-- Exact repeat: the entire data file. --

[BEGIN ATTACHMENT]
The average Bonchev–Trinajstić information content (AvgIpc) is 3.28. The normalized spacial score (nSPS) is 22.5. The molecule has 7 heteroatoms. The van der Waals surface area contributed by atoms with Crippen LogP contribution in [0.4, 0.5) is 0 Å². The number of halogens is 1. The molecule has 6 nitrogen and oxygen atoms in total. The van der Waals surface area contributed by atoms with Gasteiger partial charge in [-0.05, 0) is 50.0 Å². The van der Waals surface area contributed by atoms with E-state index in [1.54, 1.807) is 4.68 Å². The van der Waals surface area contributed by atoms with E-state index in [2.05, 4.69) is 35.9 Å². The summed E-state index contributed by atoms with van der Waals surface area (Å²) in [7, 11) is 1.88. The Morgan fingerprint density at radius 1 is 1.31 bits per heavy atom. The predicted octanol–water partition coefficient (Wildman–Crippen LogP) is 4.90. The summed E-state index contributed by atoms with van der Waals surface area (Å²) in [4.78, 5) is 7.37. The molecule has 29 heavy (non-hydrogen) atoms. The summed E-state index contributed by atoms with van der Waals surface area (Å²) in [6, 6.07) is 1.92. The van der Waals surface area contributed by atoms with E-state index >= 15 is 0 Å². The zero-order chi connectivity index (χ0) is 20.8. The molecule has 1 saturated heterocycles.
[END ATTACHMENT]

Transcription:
The average Bonchev–Trinajstić information content (AvgIpc) is 3.28. The normalized spacial score (nSPS) is 22.5. The molecule has 7 heteroatoms. The van der Waals surface area contributed by atoms with Crippen LogP contribution in [0.4, 0.5) is 0 Å². The number of halogens is 1. The molecule has 6 nitrogen and oxygen atoms in total. The van der Waals surface area contributed by atoms with Gasteiger partial charge in [-0.05, 0) is 50.0 Å². The van der Waals surface area contributed by atoms with E-state index in [1.54, 1.807) is 4.68 Å². The van der Waals surface area contributed by atoms with E-state index in [2.05, 4.69) is 35.9 Å². The summed E-state index contributed by atoms with van der Waals surface area (Å²) in [7, 11) is 1.88. The Morgan fingerprint density at radius 1 is 1.31 bits per heavy atom. The predicted octanol–water partition coefficient (Wildman–Crippen LogP) is 4.90. The summed E-state index contributed by atoms with van der Waals surface area (Å²) in [4.78, 5) is 7.37. The molecule has 29 heavy (non-hydrogen) atoms. The summed E-state index contributed by atoms with van der Waals surface area (Å²) in [6, 6.07) is 1.92. The van der Waals surface area contributed by atoms with E-state index >= 15 is 0 Å². The zero-order chi connectivity index (χ0) is 20.8. The molecule has 1 saturated heterocycles.